Posted on February 27, 2010. Filed under: cultural, educational, personal, reflection | Tags: |

This post is a response to Dean Shareski’s post

Community. This is an interesting thought for culture and society as a whole. It seems that community is a value everyone wants, but it is hard to get.  I think of the church my husband and I attended until we switched this summer. I remember the pastor of our small group always saying that he was trying to build community, but honestly, it just never happened. The people weren’t meshing and it was not a culture of community. Just the way things happened to go, this summer, my husband and I switched churches and we are now attending The Compass ( I know it sounds like a little cult or something haha but don’t worry it’s not. It’s just a small church plant here in Regina. I can’t even tell you the community that is happening at this church right now!  I have never felt this close and unified with a group of people in my life. So, I ask, what’s the difference? What has made this church community “better” than the last one? Obviously the people make a difference- but I think it comes down to leadership and how things are run. Once a week there are small group Bible studies where single people, families, and couples meet together.  This is definitely an awesome time, but what has really amazed me is that once a month all the guys of the church get together for supper and drinks and call it “the league of ordinary men.”  They basically wrestle through life, talk about God, and share what they have been going through and support each other.  Us women have our own get together once a month as well. (We call it a league of our own :P)  I actually just got home from Starbucks where we met this morning.  Our group is very similiar, we chat about God, life, school, work, families, prayer requests etc.  But I have to say, in our society, it’s not unusual for a group of girls to get together and talk about life- where it is a little bit unusual for a group of guys to get together as a “community” and talk about life.  I have really noticed a big difference in my husband Jon- and I love that we are a part of the Compass community.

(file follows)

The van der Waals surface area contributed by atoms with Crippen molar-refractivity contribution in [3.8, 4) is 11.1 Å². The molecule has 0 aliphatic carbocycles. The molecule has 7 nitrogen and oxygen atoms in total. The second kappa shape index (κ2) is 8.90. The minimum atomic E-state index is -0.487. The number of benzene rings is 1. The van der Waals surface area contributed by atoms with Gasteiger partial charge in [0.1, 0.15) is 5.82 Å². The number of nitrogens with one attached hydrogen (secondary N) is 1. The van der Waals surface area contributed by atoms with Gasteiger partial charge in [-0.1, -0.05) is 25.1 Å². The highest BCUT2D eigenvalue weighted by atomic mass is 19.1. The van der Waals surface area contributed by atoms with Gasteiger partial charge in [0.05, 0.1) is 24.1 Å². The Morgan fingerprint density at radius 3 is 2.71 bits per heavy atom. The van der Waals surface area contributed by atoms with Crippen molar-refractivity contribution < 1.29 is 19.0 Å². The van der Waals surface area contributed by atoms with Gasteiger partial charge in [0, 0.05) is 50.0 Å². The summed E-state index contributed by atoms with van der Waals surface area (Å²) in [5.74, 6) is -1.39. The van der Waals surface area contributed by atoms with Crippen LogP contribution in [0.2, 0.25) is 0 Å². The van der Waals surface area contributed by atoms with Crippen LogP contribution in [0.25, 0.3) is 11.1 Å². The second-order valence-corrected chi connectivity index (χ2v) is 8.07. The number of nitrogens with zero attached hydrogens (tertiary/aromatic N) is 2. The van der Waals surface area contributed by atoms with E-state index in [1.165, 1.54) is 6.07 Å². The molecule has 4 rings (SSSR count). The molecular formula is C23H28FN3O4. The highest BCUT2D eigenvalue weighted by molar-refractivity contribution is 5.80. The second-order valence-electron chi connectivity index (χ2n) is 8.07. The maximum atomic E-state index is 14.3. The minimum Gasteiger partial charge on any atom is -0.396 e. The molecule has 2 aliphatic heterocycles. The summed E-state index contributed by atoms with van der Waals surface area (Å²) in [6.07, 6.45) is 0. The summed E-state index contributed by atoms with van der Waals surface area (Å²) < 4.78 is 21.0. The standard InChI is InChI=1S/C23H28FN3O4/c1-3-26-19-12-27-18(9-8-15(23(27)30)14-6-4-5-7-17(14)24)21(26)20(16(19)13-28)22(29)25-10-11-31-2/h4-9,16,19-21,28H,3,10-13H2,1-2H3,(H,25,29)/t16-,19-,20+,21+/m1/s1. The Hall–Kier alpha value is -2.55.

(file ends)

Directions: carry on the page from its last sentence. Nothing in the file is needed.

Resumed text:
Thinking of the community in my church example also leads me to think about how I can create community in my classroom as well.  And ultimately, I still figure it comes down to leadership.  If I, as the “leader” of the classroom don’t create an enviroment where small groups can discuss, support each other, and share life together, there is no way my classroom will be a community.  Our society is just not built for it or around it.  I think there is a time in the classroom to come together as a whole group and share in a community circle, but I also think that we underestimate the value of small groups.  Reggio Emilia (in Italy) bases their early childhood programs around small group learning experiences, and they are rated the number one early childhood schools in the world.  Can it be replicated in a place like North America?  I don’t know, but it’s something to think about, that’s for sure.

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One Response to “Community”

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The idea of community in all aspects of life is becoming quite a consuming theme for me. I’ve been fortunate to experience both as a child and now as an adult. Community for me lies in my work place, professional life online, my neighbours, church and friends. But I even look at my children and are concerned with their ability to find as much community as I have.

I think as educators, we owe it to kids to show them how to work together and play together, live and learn together. Our schools have pockets of this usually in extra curricular activities but not so much in our classrooms. As a result, many of our students are not connected and thus aren’t the ones giving back to their communities and churches and volunteering.

I’m adamant about our need to focus on this intentionally, not just in theory but in practice. My post about physical design is a practical way to start that sends a clear message to everyone that we need each other.

Reggio Emilia is the kind of idea and format that needs to be explored not simply in early childhood but throughout. Not sure why we see the need to strip out those ideas as children age. It’s sad and wrong.

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